Texas Clean Air Matters

Texans urge Gov. Abbott to act on storm-related air pollution before the next Harvey

With the start of this year’s hurricane season, Environmental Defense Fund and our partners in the Houston-based One Breath Partnership delivered a letter signed by more than 3,000 Texans and 20 organizations to Gov. Greg Abbott, urging him to act now to protect people from harmful air pollution before the next storm.

The letter to Gov. Abbott comes after Hurricane Harvey unleashed a second storm of air pollution. By industry’s own estimates, the Houston region’s network of oil refineries and petrochemical plants released more than 2 million pounds of harmful chemicals into the air during and after the storm – the equivalent of six months’ worth of unauthorized air pollution in just a few days.

Many industrial plants in Harvey’s path released extra pollutants into the air when they shut down in preparation for the storm and when they resumed operations. For example, Chevron Phillips’ Cedar Bayou chemical plant in Baytown reported releasing roughly 750,000 pounds of excess emissions, including smog-forming volatile organic compounds.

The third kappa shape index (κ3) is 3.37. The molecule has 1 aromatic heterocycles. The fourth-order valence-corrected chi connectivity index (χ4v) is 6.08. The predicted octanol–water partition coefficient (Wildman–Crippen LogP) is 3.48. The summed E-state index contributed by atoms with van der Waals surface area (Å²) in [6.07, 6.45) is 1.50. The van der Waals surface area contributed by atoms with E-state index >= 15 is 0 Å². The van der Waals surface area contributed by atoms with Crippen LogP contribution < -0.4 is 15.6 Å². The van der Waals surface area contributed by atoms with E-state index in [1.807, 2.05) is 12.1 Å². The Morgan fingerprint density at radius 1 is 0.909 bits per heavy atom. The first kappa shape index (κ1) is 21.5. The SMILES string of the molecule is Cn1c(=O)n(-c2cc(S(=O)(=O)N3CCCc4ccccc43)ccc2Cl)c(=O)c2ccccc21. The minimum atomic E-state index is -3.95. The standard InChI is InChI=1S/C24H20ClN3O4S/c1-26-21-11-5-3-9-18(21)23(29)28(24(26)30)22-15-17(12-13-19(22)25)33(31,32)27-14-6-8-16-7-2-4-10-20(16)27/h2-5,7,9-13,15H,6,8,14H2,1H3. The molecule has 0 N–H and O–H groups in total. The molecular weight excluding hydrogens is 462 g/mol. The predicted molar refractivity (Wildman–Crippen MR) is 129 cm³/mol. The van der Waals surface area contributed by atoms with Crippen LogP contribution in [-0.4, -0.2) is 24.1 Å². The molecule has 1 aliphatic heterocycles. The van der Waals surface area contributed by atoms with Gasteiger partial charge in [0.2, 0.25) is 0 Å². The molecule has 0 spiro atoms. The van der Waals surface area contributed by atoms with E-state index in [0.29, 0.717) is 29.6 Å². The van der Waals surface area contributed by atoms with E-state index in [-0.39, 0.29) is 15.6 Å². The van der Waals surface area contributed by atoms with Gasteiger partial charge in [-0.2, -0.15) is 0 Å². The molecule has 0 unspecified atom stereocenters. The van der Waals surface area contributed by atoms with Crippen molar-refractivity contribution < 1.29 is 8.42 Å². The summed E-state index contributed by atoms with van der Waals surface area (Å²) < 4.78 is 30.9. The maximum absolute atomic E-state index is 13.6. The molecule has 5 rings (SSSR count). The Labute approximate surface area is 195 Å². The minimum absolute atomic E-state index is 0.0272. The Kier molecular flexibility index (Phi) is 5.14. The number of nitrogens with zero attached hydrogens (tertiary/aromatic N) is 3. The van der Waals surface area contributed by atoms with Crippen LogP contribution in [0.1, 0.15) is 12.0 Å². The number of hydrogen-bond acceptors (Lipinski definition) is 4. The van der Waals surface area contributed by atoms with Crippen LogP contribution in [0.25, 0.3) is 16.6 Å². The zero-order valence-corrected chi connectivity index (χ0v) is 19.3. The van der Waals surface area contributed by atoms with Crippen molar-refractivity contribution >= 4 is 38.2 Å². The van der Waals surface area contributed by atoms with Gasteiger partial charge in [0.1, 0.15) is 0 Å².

Harvey damaged other facilities, allowing hazardous gases to escape. EDF and Houston officials, for example, detected alarmingly high levels of benzene in Manchester, a neighborhood adjacent to a storm-damaged Valero Energy refinery. In Crosby, explosions at a flooded chemical plant triggered an evacuation of nearby residents and sent emergency workers to hospitals. Yet, for all the attention the Arkema episode received, industry reports showed that there were 10 larger releases of air pollution because of storm damage, an EDF analysis found.

“TCEQ was unprepared to track Harvey’s air pollution in real time,” said Elena Craft, senior health scientist at EDF. “Although TCEQ has dozens of stationary monitors across Houston, many of them were turned off during the storm. That is why mobile, on-the-ground monitoring is so crucial. We need to be sure that the agency is there when it is needed, doing its job to protect the people from exposure to different environmental threats.” Read More »

Also posted in Environmental Justice, Extreme Weather, Houston, Legislation, TCEQ, Uncategorized / Comments are closed